Mickey Mouse first appeared in Disney’s Steamboat Willie cartoon in 1928. Under the Copyright Act of 1976, Disney’s copyright on Steamboat Willie was set to expire at the end of 2003, 75 years from the publication date. In 1998, Congress passed the Sonny Bono Copyright Term Extension Act to extend copyright terms another 20 years. The Sonny Bono Copyright Term Extension Act has also been called the Mickey Mouse Act. Under current law, the Steamboat Willie copyright is set expire and the work to go into the public domain at the end of 2023.
In Dastar Corp. v. Twentieth Century Fox Film Corp., the U.S. Supreme Court refused to let Fox Film use trademark law to reclaim its expired copyright from the public domain.
Once the patent or copyright monopoly has expired, the public may use the invention or work at will and without attribution. Thus, in construing the Lanham Act, we have been careful to caution against misuse or over-extension of trademark and related protections into areas traditionally occupied by patent or copyright. The Lanham Act, we have said, does not exist to reward manufacturers for their innovation in creating a particular device; that is the purpose of the patent law and its period of exclusivity. Federal trademark law has no necessary relation to invention or discovery, but rather, by preventing competitors from copying a source-identifying mark, reduces the customer’s costs of shopping and making purchasing decisions, and helps assure a producer that it (and not an imitating competitor) will reap the financial, reputation-related rewards associated with a desirable product. Assuming for the sake of argument that Dastar’s representation of itself as the ‘Producer’ of its videos amounted to a representation that it originated the creative work conveyed by the videos, allowing a cause of action under § 43(a) for that representation would create a species of mutant copyright law that limits the public’s federal right to ‘copy and to use, expired copyrights.
Will the Dastar ruling prevent Disney from using trademark law to protect Mickey Mouse? In her recent CSUSA presentation in Seattle, Washington, Columbia Law School Professor Jane C. Ginsburg argued that Dastar did not answer the question of whether a cartoon character whose copyright has expired can be protected by a trademark.
Enter Peter Rabbit.
English publisher Frederick Warne & Co., Inc. published the Beatrix Potter books. Peter Rabbit, a naughty rabbit, but not a wascally one, is probably Miss Potter’s most well-known character. As the books entered the public domain, other publishers began to publish the Peter Rabbit books. Warne sued Book Sales, Inc. for trademark infringement. Warne admitted that some of the Peter Rabbit books were no longer protected by copyright in the U.S.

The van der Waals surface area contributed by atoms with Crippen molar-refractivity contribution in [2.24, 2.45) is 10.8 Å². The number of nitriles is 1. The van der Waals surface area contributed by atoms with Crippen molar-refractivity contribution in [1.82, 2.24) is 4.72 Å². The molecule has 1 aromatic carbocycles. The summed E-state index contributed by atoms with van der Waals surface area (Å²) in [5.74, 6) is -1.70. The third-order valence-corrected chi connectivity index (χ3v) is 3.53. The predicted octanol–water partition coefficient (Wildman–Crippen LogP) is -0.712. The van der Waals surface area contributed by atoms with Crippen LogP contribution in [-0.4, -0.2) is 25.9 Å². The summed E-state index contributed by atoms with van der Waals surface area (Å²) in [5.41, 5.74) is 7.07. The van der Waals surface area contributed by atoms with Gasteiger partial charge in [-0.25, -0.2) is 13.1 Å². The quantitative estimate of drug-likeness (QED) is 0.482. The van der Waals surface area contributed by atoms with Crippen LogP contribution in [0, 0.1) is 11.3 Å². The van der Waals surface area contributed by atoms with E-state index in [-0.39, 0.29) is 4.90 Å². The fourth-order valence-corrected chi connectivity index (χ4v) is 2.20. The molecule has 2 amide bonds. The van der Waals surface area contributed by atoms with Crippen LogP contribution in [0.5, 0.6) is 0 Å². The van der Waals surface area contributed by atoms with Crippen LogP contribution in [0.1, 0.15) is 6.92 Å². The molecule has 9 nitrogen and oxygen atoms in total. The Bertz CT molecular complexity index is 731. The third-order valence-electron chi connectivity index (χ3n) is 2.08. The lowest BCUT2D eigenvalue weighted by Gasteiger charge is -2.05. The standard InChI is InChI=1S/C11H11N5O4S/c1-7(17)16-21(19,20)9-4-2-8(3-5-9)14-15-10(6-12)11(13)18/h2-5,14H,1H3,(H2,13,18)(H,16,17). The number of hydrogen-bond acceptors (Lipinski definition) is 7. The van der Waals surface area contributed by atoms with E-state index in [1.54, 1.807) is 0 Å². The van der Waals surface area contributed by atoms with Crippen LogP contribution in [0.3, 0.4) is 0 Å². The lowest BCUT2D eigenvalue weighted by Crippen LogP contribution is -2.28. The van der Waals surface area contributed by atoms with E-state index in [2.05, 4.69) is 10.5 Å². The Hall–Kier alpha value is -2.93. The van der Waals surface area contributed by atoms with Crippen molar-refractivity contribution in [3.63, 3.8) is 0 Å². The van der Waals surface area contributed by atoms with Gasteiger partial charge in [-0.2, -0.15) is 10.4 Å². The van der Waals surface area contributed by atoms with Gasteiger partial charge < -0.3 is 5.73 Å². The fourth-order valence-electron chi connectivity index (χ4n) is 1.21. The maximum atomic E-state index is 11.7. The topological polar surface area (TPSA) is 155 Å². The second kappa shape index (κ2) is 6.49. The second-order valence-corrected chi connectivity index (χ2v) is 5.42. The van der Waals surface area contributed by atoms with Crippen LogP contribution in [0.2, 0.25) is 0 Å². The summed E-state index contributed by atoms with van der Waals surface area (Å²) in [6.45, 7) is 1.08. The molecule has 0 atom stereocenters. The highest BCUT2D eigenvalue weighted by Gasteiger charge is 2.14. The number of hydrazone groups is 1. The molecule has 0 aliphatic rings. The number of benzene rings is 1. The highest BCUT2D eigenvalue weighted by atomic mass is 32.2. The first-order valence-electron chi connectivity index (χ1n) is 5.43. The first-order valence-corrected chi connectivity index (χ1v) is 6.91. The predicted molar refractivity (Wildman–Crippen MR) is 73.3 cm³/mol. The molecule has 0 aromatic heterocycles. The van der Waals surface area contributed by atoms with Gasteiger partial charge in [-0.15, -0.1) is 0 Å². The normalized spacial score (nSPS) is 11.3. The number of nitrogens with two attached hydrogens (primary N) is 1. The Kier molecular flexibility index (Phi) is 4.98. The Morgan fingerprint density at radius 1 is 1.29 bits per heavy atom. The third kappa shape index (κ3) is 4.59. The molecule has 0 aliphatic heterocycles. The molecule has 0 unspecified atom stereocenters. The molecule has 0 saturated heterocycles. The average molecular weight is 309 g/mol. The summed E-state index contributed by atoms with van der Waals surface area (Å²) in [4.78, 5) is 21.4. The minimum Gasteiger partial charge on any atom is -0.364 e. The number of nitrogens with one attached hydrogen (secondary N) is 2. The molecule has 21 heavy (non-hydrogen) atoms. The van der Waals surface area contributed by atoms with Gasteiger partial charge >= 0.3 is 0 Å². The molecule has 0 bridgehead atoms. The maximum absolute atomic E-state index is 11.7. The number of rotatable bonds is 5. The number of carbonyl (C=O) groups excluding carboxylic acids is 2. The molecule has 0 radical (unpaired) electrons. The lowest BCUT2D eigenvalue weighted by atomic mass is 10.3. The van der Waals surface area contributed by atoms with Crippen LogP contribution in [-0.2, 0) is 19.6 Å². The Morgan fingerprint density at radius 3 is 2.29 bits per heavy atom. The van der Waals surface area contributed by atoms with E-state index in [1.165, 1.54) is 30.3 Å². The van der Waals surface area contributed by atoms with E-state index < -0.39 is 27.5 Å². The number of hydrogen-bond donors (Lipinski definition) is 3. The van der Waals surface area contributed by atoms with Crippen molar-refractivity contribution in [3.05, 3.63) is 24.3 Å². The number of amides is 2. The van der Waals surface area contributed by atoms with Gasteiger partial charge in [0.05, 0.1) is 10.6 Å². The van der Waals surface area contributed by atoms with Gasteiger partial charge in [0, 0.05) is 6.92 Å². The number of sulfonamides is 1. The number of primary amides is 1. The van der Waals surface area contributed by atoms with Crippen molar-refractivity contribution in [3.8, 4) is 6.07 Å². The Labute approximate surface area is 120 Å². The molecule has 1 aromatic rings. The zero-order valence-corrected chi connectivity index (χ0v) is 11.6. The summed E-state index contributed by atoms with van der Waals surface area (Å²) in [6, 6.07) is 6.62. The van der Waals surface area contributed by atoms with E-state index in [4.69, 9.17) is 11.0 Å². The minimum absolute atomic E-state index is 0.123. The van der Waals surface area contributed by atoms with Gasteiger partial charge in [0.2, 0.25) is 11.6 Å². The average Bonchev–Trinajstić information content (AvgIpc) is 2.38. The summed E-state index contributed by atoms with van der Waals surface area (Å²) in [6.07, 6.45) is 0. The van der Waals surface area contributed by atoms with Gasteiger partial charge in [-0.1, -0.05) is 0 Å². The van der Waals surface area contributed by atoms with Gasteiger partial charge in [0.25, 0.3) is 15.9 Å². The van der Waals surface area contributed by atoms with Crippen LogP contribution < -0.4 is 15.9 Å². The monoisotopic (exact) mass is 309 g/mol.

Nevertheless, Warne claims exclusive rights in the cover illustrations, and character marks derived from those illustrations, which were originally created by Miss Potter for Warne’s editions of the seven books, and which do not appear within the text of the books themselves. In addition, it claims exclusive trademark rights in an illustration appearing within The Tale of Peter Rabbit, referred to as the “sitting rabbit.” Three of the covers have been registered under the Lanham Act as book trademarks the ‘running rabbit,’ the ‘dancing squirrel,’ and the ‘reading mouse.’ Protection for the unregistered marks is claimed on the basis of Section 43(a) of the Act, which permits claimants to prove validity without the benefit of the presumption of validity that registration confers.
Warne has creatively exploited public affection for Miss Potter’s characters by using, and licensing the use of, the eight illustrations on a variety of commercial products. Thanks to its marketing efforts, Warne claims, the characters portrayed in the eight illustrations, particularly the ‘running rabbit’ have attained a place in the public esteem comparable to Mickey Mouse, Peter Pan, and Raggedy Ann and Andy. The notion that a British cony, however endearing, could gain as important a place in American hearts as Mickey Mouse seems dubious. Both are rodents, it is true, and thus equally entitled to our affections. But Mickey has had the benefit of competing for the American heart and dollar through moving pictures, an insurmountable advantage. Luckily for plaintiff, though, its burden is far less than its papers suggest.
The district court ruled that book covers should be protected according to the same standards as trade dress or packaging cases.
Thus, the proper factual inquiry in this case is not whether the cover illustrations were once copyrightable and have fallen into the public domain, but whether they have acquired secondary meaning, identifying Warne as the publisher or sponsor of goods bearing those illustrations, and if so, whether defendant’s use of these illustrations in ‘packaging’ or ‘dressing’ its editions is likely to cause confusion.
The district court denied Book Sales’ motion for summary judgment. Frederick Warne & Co. v. Book Sales, Inc.
Professor Ginsburg contends that Warne is distinguishable from Dastar and that Warne is still good law.
The Steamboat Willie situation is one of many topics Professor Ginsburg discussed during her presentation. I do not claim to have captured the nuances Professor Ginsburg advanced. The point is that Dastar may not be the end of the discussion of whether trademark law can protect copyrighted works when the copyrights expire.